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Monday, August 13, 2012

Badminton, the Philosophy of Purpose, and Alfie Kohn

Part I: Olympic Badminton

So, with all the coverage of the Olympics, there has been one story that has really given me pause for consideration: the badminton cheating "scandal". If you're not familiar with the situation, it's pretty simple: some really good badminton teams intentionally lost matches (after they had ensured that they would advance to the next round) to get seeded against easier teams in the next round. Apparently the intentional losing was blatant with these elite badminton players (yes, I am fully aware of how ridiculous that phrase sounds) hitting shots into the net and wildly out-of-bounds. The teams were disqualified from further competition and sent home.

I would like to point out this simple fact: they were playing by the rules set-up by the IOC. Which is more ridiculous: a player who tries to lose in one match to improve her/his chances of advancing further in a tournament OR an organization that creates a tournament style that rewards losses and then complains when players throw games? The answer: they are equally ridiculous, and I expect more from the players and the IOC. For you Bogart fans out there, I liken the IOCs response to this "scandal" as follows: "I am SHOCKED, SHOCKED to find gambling in this establishment!"

Part II: The Philosophy of Purpose

One of the great legacies of ancient philosophy is the idea of "purpose" and how it should reflect our beliefs and guide our actions. As Marcus Aurelius, an emperor of Rome, once wrote, "For even the least things ought not to be done without relation unto the end." ("end" here means purpose or goal) I'm going to use this wonderful badminton situation as an example. One should always begin by saying: "Why am I doing this? What is my purpose?" When it comes to playing Olympic badminton, there are a few likely answers: 1) to win ; 2) to prove that I/my country am/is the best ; 3) because I LOVE my sport and my native country, and I want to play the best badminton I can play and continually improve my technique and skill through practice and play at high levels against other highly skilled players.

Okay...let's get serious, how many sports-people are actually driven by #3? Certainly not these athletes who got kicked out. (And I would go further and say that not many professional athletes in general are guided by reason #3.)

Thesis #1: If the IOC had examined players' purposes, they never would have set-up a tournament that rewards losing.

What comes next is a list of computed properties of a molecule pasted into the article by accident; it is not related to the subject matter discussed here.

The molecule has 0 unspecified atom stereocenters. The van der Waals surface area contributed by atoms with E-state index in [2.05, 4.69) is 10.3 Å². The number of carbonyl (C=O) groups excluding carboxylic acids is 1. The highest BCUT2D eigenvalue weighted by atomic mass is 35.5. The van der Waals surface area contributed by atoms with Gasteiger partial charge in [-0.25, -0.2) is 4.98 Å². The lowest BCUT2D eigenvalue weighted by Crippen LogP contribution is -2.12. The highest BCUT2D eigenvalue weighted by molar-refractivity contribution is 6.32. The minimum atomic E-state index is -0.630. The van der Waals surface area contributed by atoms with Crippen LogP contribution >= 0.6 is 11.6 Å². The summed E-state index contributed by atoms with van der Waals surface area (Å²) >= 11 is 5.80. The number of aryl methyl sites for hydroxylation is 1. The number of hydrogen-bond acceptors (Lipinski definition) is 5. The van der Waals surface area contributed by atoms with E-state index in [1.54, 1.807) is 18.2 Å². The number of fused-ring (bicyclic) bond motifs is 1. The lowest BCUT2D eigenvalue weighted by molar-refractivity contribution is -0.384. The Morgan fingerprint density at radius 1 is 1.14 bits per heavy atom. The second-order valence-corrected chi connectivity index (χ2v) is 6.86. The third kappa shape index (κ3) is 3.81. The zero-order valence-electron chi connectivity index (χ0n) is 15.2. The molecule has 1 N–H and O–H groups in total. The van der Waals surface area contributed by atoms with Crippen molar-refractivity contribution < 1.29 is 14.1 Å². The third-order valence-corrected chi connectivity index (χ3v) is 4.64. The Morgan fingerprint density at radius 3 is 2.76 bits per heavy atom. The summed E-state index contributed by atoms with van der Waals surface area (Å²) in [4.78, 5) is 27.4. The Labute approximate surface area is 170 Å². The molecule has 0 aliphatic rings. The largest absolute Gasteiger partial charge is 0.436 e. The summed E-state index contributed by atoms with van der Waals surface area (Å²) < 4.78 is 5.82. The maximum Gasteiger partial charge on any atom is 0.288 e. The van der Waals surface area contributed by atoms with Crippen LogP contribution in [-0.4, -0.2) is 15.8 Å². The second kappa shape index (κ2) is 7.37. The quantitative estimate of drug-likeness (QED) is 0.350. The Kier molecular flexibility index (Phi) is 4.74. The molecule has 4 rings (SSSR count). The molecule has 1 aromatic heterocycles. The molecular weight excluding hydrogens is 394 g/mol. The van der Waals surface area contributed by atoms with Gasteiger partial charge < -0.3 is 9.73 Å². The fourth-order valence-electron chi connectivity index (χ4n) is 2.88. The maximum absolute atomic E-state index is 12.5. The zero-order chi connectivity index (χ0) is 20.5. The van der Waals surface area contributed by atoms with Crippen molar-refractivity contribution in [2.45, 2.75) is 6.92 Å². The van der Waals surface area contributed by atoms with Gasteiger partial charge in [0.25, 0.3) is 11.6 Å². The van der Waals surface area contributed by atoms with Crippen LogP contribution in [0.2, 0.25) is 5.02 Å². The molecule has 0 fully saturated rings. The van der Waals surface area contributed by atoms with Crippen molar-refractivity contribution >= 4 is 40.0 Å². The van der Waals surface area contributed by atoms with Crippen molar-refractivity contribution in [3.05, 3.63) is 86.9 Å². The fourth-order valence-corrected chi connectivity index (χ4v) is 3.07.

Thesis #2: If players really played their sport for reason #3 above, the world would be a better and happier place.

Part III: Alfie Kohn

Much of what Alfie Kohn says in "Punished by Rewards" (click here for an link) addresses this issue. Kohn essentially says that instead of teaching people to love what they do (be it sports, learning, work, reading, etc.) we bribe people to do what we want them to do, and when we do that we inherently devalue the thing itself. Allow me to give an example: John doesn't want to do his homework. So his mother says, "John, if you finish your homework I'll give you a cookie." John loves cookies, and so he does his homework and gets his cookie. Mom is happy and John is happy. John has also learned a valuable lesson from Mom: homework has no inherent value, it's only worth doing if he's going to get a cookie out of it (this could also transfer to the whole concept of school and learning, giving John the idea that knowledge has no value unless it "gets him something"). Oops! [By the way, John has also learned that his mother is more interested in controlling him than in helping him become an independent and self-regulating human being. The "control" factor of "rewards" (also known as bribes) is particularly pernicious and typically leads to resentment on the part of the person who was bribed.]

Let's apply Kohn's thinking to the badminton players: these players were not taught to love their sport (or respect themselves as sportsmen/sportswomen) and to constantly seek to improve their skill and challenge themselves; they were taught to win. Every win was congratulated and every loss was considered a failure. Unfortunately for them, losing is an important tool for improvement: it guides you along the pathway to better play. These players have been thoroughly trained to "win" at all costs. In the Olympics, what does it mean to "win"? Winning means getting the gold medal. Their thinking: "If losing this match, gets me an easier match in the next round, then I should lose this match, because it puts me in a better position to win the gold."

It might also be interesting to consider the implications of Kohn's "No Contest" (click here for an link) in the Olympics. Perhaps I'll consider that in a future post...

Keep reading!

1 comment:

  1. I have nothing to add to this except that I love this post!!!